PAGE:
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The Detriments of a Texan Education

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The snow was falling in thick flurries of large wet flakes. It had been snowing off and on all day. The ground was piled three inches deep where the plows had been through, six inches where they hadn’t. The sidewalks and the street itself were crowded with children. Shaw jammed her gloved hands in her pockets and hunched her shoulders. Kids were stupid. They had been when Shaw had been a kid and they still were (except Gen).

Root also had her hands in her pockets. She was watching the volleys of snowballs being lobbed from behind parked cars and garbage cans with her head tilted to the side like Bear when Reese was eating croissants.

“What, you never seen a snowball fight before?” Shaw demanded.

Root shook her head. “No snow in Texas. I never took gigs up North during the winter during my freelance days.”

Freelance days, huh? That was one word for it, Shaw supposed.

“Look, it’s easy,” Shaw said. Just because she hated every minute of the cold didn’t mean she hadn’t learned anything spending fourteen years of her life in Pennsylvania. She picked up two handfuls of the wet snow and mashed them together. “Little pressure here, keep it even across the mass. Snowball. Then you hurl that sucker like you’re trying to leave a bruise in dodgeball.”

Root made a high, girly squeak when the snowball hit her and exploded, dusting snow across her cheeks, sharp nose, and lashes.

Root immediately bent down to pick up snow.

“You really want to start this with me?” Shaw demanded. “I grew up in this bullshit.”

Root’s return fire dissipated harmlessly half-way across the distance.

“All right,” Shaw said grimly. “Your mistake.” Shaw packed and threw, packed and threw. She landed one more on Root’s shoulder, one to the hip, and third that knocked Root’s tam o’shanter off before Root figured out the structural integrity. Shaw blocked the projectile with her forearms, a cold blast of snow-shrapnel to the face.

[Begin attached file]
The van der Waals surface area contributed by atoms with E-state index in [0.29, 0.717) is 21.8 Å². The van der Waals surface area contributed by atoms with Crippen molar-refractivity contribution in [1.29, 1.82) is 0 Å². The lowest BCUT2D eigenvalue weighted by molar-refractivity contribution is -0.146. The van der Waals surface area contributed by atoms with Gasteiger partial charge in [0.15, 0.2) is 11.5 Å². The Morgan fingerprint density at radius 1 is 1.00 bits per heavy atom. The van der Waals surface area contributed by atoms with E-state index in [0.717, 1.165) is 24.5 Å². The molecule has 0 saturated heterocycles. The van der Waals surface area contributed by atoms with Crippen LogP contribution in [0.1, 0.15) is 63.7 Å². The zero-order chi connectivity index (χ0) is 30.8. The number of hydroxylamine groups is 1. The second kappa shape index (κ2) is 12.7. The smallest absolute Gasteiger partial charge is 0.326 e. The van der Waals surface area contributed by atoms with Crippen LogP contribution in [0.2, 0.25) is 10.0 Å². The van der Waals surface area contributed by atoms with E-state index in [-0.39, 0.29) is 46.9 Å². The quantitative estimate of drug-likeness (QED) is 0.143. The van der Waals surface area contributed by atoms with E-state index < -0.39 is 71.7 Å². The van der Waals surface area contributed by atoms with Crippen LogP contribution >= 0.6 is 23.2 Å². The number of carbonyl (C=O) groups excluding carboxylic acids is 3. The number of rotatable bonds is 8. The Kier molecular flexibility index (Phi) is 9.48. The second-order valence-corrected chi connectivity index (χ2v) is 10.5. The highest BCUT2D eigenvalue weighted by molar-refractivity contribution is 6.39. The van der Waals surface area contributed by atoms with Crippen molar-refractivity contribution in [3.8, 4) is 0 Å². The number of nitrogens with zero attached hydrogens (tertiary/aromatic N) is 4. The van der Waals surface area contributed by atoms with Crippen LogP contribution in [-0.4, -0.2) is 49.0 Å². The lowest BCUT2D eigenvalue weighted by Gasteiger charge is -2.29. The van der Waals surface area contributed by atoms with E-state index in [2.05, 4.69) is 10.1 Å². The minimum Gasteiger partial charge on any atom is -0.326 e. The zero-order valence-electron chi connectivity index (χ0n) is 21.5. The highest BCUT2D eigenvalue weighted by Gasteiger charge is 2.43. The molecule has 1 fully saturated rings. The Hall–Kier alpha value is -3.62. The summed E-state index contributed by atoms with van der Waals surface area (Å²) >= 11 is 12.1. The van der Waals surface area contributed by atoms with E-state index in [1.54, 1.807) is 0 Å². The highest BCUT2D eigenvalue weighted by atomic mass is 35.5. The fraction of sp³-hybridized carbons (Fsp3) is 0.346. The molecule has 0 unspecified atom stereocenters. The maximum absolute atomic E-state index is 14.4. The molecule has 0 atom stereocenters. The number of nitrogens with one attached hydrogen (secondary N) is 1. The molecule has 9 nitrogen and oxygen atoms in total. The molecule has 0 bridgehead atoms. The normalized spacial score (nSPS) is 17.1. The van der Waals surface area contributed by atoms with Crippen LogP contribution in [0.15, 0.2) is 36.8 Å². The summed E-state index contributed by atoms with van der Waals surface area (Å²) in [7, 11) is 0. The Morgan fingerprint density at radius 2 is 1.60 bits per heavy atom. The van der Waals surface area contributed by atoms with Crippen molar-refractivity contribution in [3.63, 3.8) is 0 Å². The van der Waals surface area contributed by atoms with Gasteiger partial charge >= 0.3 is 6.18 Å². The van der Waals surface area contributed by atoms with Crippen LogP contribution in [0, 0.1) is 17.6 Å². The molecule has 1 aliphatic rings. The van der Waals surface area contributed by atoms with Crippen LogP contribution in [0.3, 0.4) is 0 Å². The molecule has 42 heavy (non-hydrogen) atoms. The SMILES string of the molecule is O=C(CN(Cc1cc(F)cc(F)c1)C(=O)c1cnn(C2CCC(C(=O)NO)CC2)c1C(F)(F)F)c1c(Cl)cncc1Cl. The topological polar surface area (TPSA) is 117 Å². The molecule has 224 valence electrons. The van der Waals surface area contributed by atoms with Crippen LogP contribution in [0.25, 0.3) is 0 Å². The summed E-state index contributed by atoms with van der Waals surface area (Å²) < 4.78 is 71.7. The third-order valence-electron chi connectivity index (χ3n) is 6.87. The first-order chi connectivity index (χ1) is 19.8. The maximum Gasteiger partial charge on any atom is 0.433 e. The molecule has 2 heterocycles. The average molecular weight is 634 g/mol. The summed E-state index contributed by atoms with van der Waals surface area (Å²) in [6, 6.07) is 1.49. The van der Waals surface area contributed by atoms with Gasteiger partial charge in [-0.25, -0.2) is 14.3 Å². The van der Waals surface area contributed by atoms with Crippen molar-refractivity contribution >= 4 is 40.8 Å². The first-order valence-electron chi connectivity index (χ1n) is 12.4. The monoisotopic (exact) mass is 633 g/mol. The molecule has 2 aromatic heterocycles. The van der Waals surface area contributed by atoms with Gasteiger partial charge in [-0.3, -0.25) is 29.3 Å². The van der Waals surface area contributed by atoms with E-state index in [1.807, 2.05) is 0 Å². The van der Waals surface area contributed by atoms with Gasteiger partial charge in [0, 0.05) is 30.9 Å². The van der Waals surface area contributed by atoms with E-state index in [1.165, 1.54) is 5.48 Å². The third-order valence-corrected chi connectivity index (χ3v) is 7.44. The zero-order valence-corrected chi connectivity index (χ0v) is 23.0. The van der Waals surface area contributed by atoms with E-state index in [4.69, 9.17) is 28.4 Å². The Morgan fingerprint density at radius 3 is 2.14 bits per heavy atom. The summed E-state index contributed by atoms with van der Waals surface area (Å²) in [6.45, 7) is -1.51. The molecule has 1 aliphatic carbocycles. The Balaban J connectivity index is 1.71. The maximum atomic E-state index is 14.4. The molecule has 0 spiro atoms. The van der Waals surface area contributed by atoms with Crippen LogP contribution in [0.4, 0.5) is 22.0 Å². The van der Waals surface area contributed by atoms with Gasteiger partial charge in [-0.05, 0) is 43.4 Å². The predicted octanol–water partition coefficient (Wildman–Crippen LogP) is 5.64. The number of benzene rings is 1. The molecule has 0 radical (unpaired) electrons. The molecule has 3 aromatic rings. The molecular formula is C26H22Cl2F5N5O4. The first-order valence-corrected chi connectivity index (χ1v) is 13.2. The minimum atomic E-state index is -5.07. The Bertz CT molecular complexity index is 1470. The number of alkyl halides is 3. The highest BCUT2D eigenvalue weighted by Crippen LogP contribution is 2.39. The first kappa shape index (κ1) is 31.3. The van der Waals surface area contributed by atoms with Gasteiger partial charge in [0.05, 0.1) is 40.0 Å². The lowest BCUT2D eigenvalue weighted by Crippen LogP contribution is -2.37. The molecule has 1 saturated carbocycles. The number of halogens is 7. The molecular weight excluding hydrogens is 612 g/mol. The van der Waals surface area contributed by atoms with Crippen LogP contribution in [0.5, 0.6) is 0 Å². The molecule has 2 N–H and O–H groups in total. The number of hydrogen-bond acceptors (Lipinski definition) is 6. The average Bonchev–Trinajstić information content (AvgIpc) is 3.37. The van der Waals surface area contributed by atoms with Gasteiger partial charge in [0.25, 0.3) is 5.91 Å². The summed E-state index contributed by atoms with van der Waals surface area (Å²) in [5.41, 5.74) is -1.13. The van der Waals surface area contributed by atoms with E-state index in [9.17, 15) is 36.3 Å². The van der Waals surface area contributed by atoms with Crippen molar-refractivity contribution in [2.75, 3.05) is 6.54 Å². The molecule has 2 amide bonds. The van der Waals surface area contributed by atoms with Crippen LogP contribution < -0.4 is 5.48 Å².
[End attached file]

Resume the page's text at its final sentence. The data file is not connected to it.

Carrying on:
Now that her opponent could fight back, Shaw had to pay attention to the terrain. She ducked behind cars and trash cans, dodging running kids as she lobbed volley after volley from cover. Root giggled as she changed position and shrieked when she was hit. The Machine was definitely helping Root cheat. Root wasn’t popping up out of cover to aim yet every single snowball struck Shaw in the shoulder or head. There was snow down Shaw’s back, around her collar, even under her shirt between her breasts.

Shaw scanned the rooflines for cameras and the windows for webcams, looking for a blindspot. Not that it would do much good – Contingency One included ditching phones. Even if The Machine couldn’t see her, it would know where she was from the gps locator. She couldn’t ditch her comm for a snowball fight.

Shaw pressed her lips together tightly as she pressed together another ball. What she needed was a trap. The two garbage cans at the end of the alley would do for making a choke point. Shaw lobbed her snowball in the direction of Root’s giggling and took off at a dead run.

Half-way there, the world went sideways. Shaw took the concrete on her left side hard enough to wind her.

It wasn’t even in the top five of hardest falls she’d taken, but it was definitely the most pointless. Shaw rolled over on her back.

“All right, I taught you the basics, I’m done,” Shaw announced. Ice under the snow. Winter was such garbage.

“So what next?” Root asked, stepping out from behind a red minivan.

“I make Harold send me to one of those fancy tropical islands only rich people can go to,” Shaw groused. Everything was cold and her hip hurt. Shaw rolled over again to push herself up off the ground. “Tall, Dark, and Brooding can manage freezing his dick off saving the helpless on his own for one weekend.”

“The Machine says that the customary follow-up to a snowball fight is cocoa,” Root countered, “and there’s a bar two blocks away that sells hot cocoa with peppermint vodka. My treat?” Root tilted her head slightly forward, widening her eyes and shaping her mouth into a moue.

It was so cute it was disgusting.

“Fine,” Shaw said, dusting the snow off her side and legs. “Just cut it out. And don’t think this means I like you, because I don’t. I’m just in it for the free booze.”

Root smiled like she didn’t believe Shaw at all.